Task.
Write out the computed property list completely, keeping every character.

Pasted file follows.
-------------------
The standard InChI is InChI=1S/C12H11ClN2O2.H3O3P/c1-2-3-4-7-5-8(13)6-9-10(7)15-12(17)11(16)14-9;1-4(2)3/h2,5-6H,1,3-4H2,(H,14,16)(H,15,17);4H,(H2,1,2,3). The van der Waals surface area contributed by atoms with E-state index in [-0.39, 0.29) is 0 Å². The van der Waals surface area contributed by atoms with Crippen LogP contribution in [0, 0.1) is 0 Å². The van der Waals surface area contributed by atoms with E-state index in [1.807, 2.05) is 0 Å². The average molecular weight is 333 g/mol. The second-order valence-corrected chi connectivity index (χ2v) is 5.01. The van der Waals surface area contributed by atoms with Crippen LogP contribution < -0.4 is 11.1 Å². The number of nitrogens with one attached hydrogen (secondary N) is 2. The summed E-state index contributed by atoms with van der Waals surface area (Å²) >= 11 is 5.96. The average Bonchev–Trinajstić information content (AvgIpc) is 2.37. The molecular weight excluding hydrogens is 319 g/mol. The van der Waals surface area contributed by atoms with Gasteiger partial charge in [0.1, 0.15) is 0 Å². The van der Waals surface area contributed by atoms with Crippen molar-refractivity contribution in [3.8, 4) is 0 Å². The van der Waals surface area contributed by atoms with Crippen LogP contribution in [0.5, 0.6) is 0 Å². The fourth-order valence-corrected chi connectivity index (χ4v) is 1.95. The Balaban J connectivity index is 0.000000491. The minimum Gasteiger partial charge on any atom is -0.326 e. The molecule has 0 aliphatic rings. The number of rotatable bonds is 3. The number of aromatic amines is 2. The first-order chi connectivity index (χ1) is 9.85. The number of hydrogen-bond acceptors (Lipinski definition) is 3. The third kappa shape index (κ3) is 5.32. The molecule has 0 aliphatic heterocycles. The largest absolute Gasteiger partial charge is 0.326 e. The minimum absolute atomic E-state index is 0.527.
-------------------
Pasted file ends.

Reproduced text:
The standard InChI is InChI=1S/C12H11ClN2O2.H3O3P/c1-2-3-4-7-5-8(13)6-9-10(7)15-12(17)11(16)14-9;1-4(2)3/h2,5-6H,1,3-4H2,(H,14,16)(H,15,17);4H,(H2,1,2,3). The van der Waals surface area contributed by atoms with E-state index in [-0.39, 0.29) is 0 Å². The van der Waals surface area contributed by atoms with Crippen LogP contribution in [0, 0.1) is 0 Å². The van der Waals surface area contributed by atoms with E-state index in [1.807, 2.05) is 0 Å². The average molecular weight is 333 g/mol. The second-order valence-corrected chi connectivity index (χ2v) is 5.01. The van der Waals surface area contributed by atoms with Crippen LogP contribution < -0.4 is 11.1 Å². The number of nitrogens with one attached hydrogen (secondary N) is 2. The summed E-state index contributed by atoms with van der Waals surface area (Å²) >= 11 is 5.96. The average Bonchev–Trinajstić information content (AvgIpc) is 2.37. The molecular weight excluding hydrogens is 319 g/mol. The van der Waals surface area contributed by atoms with Gasteiger partial charge in [0.1, 0.15) is 0 Å². The van der Waals surface area contributed by atoms with Crippen molar-refractivity contribution in [3.8, 4) is 0 Å². The van der Waals surface area contributed by atoms with Crippen LogP contribution in [0.5, 0.6) is 0 Å². The fourth-order valence-corrected chi connectivity index (χ4v) is 1.95. The Balaban J connectivity index is 0.000000491. The minimum Gasteiger partial charge on any atom is -0.326 e. The molecule has 0 aliphatic rings. The number of rotatable bonds is 3. The number of aromatic amines is 2. The first-order chi connectivity index (χ1) is 9.85. The number of hydrogen-bond acceptors (Lipinski definition) is 3. The third kappa shape index (κ3) is 5.32. The molecule has 0 aliphatic heterocycles. The largest absolute Gasteiger partial charge is 0.326 e. The minimum absolute atomic E-state index is 0.527.